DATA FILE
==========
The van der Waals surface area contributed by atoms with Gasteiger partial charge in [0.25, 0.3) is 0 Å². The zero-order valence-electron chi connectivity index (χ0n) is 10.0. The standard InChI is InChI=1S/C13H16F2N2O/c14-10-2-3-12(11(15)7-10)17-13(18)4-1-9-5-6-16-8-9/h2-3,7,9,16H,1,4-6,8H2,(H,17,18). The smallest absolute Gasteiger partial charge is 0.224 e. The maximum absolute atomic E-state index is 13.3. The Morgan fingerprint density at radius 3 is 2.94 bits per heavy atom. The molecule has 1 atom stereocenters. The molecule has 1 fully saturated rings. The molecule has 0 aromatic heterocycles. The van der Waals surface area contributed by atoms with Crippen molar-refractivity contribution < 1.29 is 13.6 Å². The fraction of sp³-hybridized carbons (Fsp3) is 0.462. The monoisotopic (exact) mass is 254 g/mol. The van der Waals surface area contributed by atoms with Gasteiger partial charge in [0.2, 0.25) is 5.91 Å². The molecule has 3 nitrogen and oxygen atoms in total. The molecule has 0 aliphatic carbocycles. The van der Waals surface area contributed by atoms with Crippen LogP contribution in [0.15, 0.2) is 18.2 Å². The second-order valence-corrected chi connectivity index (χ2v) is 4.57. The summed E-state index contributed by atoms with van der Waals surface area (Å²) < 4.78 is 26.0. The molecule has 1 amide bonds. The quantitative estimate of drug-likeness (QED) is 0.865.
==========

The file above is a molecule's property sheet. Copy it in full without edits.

The van der Waals surface area contributed by atoms with Gasteiger partial charge in [0.25, 0.3) is 0 Å². The zero-order valence-electron chi connectivity index (χ0n) is 10.0. The standard InChI is InChI=1S/C13H16F2N2O/c14-10-2-3-12(11(15)7-10)17-13(18)4-1-9-5-6-16-8-9/h2-3,7,9,16H,1,4-6,8H2,(H,17,18). The smallest absolute Gasteiger partial charge is 0.224 e. The maximum absolute atomic E-state index is 13.3. The Morgan fingerprint density at radius 3 is 2.94 bits per heavy atom. The molecule has 1 atom stereocenters. The molecule has 1 fully saturated rings. The molecule has 0 aromatic heterocycles. The van der Waals surface area contributed by atoms with Crippen molar-refractivity contribution < 1.29 is 13.6 Å². The fraction of sp³-hybridized carbons (Fsp3) is 0.462. The monoisotopic (exact) mass is 254 g/mol. The van der Waals surface area contributed by atoms with Gasteiger partial charge in [0.2, 0.25) is 5.91 Å². The molecule has 3 nitrogen and oxygen atoms in total. The molecule has 0 aliphatic carbocycles. The van der Waals surface area contributed by atoms with Crippen LogP contribution in [0.15, 0.2) is 18.2 Å². The second-order valence-corrected chi connectivity index (χ2v) is 4.57. The summed E-state index contributed by atoms with van der Waals surface area (Å²) < 4.78 is 26.0. The molecule has 1 amide bonds. The quantitative estimate of drug-likeness (QED) is 0.865.